by Staff Writers
Philadelphia PA (SPX) Jun 13, 2012
As a part of their "Living with a Red Dwarf" program, Villanova astronomers Scott Engle and Ed Guinan are trying to understand how the most common type of star known live its lives, and what kinds of environments they provide for possible life-bearing planets.
Dwarf M-stars (dM stars or M dwarfs) are by far the most numerous stars in the solar neighborhood (and likely the entire galaxy), comprising 70-80% of all stars. dM stars are cool, low luminosity stars with Teff = 2640-3850K and luminosities that range from L = 0.0008-0.06 Lsun (for dM8-dM0 stars, respectively).
These small, low-mass stars (~0.1-0.6 Rsun; ~0.1-0.6 Msun) have very slow nuclear fusion rates (compared to the more massive solar-type stars) and thus have very long lifetimes that range from ~40 Gyr for dM0 stars to longer than 100 Gyr for the lower mass, very low luminosity dM5-8 stars.
Given their large numbers and long lifetimes, determining the number of dM stars with planets and assessing planetary habitability is critically important because such studies would indicate how common life is in the universe.
Despite their abundance and importance, determining ages for these stars is very difficult. Because of their slow nuclear fusion rates, dM stars undergo almost negligible changes in temperature or luminosity over time, making traditional age determination methods (such as isochronal fits) essentially impossible.
There is, however, one property of dM stars that does noticeably change over time - the strength of their magnetic fields. As dM stars (along with K- and solar-type G-stars) age, they lose mass along stellar windows following magnetic field lines.
This causes the "spin-down" effect, where the rotation period lengthens over time. This is a quantity that can be directly measured and then calibrated as a "dating method" or "aging method."
The problem has been the need to calibrate a relationship between stars of known rotation periods and stars of known ages. The database of dM stars with reliably known ages has long been limited but, recently, two separate studies published by Garces et al. and Zhao et al. in 2011 furnished a nice list of dM stars with white dwarf companions. Recent work has allowed for much more reliable white dwarf ages to be determined, and that age can be assigned to the companion dM star through association.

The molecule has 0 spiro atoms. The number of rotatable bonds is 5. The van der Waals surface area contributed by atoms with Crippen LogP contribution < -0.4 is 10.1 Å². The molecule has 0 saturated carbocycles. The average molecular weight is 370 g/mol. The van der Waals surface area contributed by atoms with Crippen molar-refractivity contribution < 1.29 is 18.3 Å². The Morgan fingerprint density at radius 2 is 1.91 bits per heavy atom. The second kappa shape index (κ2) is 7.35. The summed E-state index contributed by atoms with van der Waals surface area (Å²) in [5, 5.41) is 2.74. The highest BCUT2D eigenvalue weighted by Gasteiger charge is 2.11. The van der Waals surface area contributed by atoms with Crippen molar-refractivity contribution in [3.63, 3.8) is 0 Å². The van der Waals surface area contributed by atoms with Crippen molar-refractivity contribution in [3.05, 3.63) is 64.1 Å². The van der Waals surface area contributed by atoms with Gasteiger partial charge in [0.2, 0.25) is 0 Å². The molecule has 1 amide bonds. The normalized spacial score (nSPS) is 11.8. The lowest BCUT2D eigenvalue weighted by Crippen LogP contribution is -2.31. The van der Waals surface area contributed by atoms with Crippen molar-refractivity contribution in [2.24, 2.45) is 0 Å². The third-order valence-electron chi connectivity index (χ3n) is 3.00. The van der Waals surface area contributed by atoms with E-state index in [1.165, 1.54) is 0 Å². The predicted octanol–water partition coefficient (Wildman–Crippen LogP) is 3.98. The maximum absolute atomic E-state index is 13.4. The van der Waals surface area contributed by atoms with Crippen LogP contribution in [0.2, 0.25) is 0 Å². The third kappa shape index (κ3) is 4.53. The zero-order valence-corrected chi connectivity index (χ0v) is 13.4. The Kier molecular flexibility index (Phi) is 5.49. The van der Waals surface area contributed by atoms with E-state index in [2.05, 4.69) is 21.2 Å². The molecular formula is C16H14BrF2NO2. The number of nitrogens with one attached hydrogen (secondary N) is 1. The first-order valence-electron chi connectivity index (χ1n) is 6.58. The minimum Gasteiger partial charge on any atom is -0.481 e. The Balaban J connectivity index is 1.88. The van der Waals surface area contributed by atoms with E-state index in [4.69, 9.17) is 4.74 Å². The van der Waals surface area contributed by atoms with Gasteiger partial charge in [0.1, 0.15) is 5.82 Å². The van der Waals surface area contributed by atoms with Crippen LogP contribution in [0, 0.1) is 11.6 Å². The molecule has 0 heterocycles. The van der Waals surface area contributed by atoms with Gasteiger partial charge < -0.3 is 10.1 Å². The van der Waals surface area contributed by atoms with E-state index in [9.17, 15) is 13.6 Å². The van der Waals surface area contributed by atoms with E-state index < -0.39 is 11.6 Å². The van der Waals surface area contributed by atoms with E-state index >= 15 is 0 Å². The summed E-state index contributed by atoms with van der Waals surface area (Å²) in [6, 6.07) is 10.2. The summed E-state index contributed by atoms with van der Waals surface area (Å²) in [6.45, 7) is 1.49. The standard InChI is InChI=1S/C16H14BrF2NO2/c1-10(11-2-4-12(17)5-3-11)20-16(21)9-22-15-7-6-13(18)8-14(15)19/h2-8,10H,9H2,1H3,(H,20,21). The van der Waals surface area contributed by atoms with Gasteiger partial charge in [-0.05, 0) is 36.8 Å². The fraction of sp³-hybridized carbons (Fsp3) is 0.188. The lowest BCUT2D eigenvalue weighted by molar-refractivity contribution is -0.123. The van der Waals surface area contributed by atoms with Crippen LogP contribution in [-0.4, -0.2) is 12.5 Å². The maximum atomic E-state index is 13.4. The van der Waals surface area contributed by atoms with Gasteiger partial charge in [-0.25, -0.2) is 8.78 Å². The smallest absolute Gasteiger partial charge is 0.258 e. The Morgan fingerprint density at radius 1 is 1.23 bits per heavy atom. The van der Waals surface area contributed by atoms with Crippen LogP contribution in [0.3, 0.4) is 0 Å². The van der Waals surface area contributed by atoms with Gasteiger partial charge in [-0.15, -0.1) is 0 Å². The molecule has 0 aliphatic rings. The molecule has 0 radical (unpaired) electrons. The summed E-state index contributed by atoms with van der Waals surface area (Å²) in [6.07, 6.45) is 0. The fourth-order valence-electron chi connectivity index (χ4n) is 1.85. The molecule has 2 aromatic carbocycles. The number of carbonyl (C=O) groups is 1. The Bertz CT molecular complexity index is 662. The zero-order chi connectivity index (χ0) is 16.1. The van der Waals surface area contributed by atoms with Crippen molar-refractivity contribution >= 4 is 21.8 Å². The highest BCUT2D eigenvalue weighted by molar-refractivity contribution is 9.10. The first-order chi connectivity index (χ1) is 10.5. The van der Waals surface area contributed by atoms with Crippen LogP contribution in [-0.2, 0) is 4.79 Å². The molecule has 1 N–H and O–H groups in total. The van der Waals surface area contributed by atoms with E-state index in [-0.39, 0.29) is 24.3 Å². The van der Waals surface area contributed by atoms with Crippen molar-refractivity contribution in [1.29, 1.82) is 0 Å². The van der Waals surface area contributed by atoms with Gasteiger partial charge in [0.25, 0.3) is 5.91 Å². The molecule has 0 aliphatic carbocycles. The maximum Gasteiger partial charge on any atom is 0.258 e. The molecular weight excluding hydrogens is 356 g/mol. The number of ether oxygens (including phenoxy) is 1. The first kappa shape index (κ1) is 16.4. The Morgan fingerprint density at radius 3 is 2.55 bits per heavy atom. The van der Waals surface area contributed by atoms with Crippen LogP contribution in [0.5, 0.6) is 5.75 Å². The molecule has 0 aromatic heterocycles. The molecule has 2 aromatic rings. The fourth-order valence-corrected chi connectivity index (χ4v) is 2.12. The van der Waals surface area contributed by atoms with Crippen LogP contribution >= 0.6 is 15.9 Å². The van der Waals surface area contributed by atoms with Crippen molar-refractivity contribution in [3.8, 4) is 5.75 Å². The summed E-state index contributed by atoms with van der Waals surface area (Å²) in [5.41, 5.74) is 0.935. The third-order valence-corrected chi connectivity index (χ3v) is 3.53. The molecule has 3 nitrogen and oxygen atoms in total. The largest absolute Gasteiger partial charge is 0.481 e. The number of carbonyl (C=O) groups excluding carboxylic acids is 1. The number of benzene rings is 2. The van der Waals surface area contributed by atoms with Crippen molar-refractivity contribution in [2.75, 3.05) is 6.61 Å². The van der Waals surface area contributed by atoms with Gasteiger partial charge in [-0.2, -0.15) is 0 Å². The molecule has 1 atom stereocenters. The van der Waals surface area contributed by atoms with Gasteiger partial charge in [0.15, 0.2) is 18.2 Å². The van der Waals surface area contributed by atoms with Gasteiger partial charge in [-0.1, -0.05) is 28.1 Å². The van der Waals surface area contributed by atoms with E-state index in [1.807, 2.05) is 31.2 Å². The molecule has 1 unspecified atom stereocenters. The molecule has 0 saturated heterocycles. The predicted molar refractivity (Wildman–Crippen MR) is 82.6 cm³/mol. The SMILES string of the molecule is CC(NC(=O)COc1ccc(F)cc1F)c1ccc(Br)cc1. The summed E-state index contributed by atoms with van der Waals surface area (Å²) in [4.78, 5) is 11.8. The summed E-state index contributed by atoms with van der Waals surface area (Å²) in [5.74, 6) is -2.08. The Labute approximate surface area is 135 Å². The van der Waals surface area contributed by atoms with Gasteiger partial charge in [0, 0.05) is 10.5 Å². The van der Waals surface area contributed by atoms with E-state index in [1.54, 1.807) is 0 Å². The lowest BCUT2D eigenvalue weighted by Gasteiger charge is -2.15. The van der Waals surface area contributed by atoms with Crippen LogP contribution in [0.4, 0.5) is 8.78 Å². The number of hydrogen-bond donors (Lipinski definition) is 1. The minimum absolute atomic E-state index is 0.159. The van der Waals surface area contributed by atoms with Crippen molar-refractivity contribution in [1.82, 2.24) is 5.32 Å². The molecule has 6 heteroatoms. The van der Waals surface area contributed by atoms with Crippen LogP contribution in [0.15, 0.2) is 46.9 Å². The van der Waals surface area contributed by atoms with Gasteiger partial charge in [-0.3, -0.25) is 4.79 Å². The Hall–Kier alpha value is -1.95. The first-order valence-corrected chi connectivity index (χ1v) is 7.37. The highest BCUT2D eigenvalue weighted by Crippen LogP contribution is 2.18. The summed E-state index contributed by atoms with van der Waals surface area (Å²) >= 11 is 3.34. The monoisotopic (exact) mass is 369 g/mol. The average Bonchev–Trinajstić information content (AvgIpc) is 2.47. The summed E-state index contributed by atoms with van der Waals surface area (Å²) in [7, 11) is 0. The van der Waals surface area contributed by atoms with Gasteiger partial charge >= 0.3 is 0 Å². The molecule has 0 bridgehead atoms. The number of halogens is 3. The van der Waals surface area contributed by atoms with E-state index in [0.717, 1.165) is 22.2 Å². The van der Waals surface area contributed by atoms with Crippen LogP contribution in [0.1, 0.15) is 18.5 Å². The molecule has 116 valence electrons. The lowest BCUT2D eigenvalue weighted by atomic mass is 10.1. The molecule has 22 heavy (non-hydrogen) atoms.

These were the calibration stars the Villanova Astronomers had been waiting for. Observing as many stars as they can, and continuing to do so, they started to see rotation periods from the periodic brightening and dimming of the stars, as starspots come in and go out of view. This allowed for a much better-populated, and reliable, age-rotation relationship to be derived.
In addition to rotational effects, the magnetic activity also reveals itself in the levels of X-ray and UV activity the stars demonstrate. Engle was very grateful to receive an approved Chandra X-ray telescope program to observe some of his new calibrator stars, to define their X-ray activity levels. dM stars are believed to undergo magnetic activity cycles of several years, much like the Sun does, so the single X-ray exposures represent only the beginning of the path to understanding the true "average X-ray luminosity" of the dM stars.
But, as the character David says in the recently release Prometheus movie, "Big things have small beginnings." Engle and Guinan were also very excited to just recently be approved for a Hubble Space Telescope program to observe their targets, in order to derive an ultraviolet activity over time relationship, similar to the X-ray relationship that is under way.
The behaviors of this high-energy radiation as the dM stars age is of critical importance for possibly habitable planets that could be circling dM stars. A recent study by the European HARPS "planet-hunters" estimated that as many as 40% of all dM stars could host Earth-like planets in their habitable zones.
Engle points out, "With around 270 known dM stars in the local stellar neighborhood, that could mean there are as many as 100 dM stars with habitable, Earth-like worlds right in our own backyard."
The overall issue of dM star habitability is a tricky one, with pros and cons. dM stars have very long, stable lifetimes, which is always important to evolving life.
However, for a planet to be warm enough to have liquid water on its surface, it must be very close to the dM star, even closer than Mercury is to the Sun. This brings up the very important question of what the high energy radiation would do to the atmosphere and surface of the planet. Charged particles and high-energy radiation can strip away a planet's atmosphere, and also damage or destroy the DNA of any life forms on the planetary surface.
A habitable planet would need both an atmosphere and a good magnetic field to deflect or absorb the particles and radiation. Studies have shown that super-Earth planets (those with masses ~3-10x that of the Earth) are prevalent around dM stars, but recent studies have called into question the ability of the heavier super-Earths (~5-10x the Earth's mass) to generate sufficiently strong magnetic fields.
However, such studies are being revised continuously, and every specific planets can behave in slightly different way depending on its characteristics and history Studies agree, though, that planets closer to Earth's mass (~1-5x the mass) can still definitely generate a sufficient magnetic field and atmosphere to be habitable.
Given the sheer number of dM stars in our neighborhood, and the galaxy itself, understanding the lives they live and the environments they put their planets through has ever been more important.
Astronomy at Villanova University
Stellar Chemistry, The Universe And All Within It
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